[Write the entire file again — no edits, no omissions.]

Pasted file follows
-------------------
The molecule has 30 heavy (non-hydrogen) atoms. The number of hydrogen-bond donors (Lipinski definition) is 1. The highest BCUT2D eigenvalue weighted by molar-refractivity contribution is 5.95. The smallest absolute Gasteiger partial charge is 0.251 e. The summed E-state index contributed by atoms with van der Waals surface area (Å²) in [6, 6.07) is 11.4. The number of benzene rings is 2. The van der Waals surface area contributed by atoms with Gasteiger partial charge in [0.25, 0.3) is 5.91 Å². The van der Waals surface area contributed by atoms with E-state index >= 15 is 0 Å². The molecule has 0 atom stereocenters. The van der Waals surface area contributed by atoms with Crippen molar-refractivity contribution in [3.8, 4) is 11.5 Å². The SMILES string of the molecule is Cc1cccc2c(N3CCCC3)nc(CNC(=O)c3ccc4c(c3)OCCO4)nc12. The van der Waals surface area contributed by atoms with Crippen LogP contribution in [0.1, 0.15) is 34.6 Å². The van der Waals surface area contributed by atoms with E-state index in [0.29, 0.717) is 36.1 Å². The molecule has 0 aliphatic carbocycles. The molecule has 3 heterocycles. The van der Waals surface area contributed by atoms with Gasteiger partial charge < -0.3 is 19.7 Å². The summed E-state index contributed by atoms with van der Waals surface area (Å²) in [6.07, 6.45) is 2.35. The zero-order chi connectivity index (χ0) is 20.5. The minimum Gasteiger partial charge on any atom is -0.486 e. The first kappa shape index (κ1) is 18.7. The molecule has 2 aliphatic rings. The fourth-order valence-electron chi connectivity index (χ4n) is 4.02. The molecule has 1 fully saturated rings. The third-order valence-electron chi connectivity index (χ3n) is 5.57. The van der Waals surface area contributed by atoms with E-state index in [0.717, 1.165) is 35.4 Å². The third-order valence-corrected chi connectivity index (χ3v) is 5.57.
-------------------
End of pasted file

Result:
The molecule has 30 heavy (non-hydrogen) atoms. The number of hydrogen-bond donors (Lipinski definition) is 1. The highest BCUT2D eigenvalue weighted by molar-refractivity contribution is 5.95. The smallest absolute Gasteiger partial charge is 0.251 e. The summed E-state index contributed by atoms with van der Waals surface area (Å²) in [6, 6.07) is 11.4. The number of benzene rings is 2. The van der Waals surface area contributed by atoms with Gasteiger partial charge in [0.25, 0.3) is 5.91 Å². The van der Waals surface area contributed by atoms with E-state index >= 15 is 0 Å². The molecule has 0 atom stereocenters. The van der Waals surface area contributed by atoms with Crippen molar-refractivity contribution in [3.8, 4) is 11.5 Å². The SMILES string of the molecule is Cc1cccc2c(N3CCCC3)nc(CNC(=O)c3ccc4c(c3)OCCO4)nc12. The van der Waals surface area contributed by atoms with Crippen LogP contribution in [0.1, 0.15) is 34.6 Å². The van der Waals surface area contributed by atoms with E-state index in [0.29, 0.717) is 36.1 Å². The molecule has 0 aliphatic carbocycles. The molecule has 3 heterocycles. The van der Waals surface area contributed by atoms with Gasteiger partial charge < -0.3 is 19.7 Å². The summed E-state index contributed by atoms with van der Waals surface area (Å²) in [6.07, 6.45) is 2.35. The zero-order chi connectivity index (χ0) is 20.5. The minimum Gasteiger partial charge on any atom is -0.486 e. The first kappa shape index (κ1) is 18.7. The molecule has 2 aliphatic rings. The fourth-order valence-electron chi connectivity index (χ4n) is 4.02. The molecule has 1 fully saturated rings. The third-order valence-electron chi connectivity index (χ3n) is 5.57. The van der Waals surface area contributed by atoms with E-state index in [0.717, 1.165) is 35.4 Å². The third-order valence-corrected chi connectivity index (χ3v) is 5.57.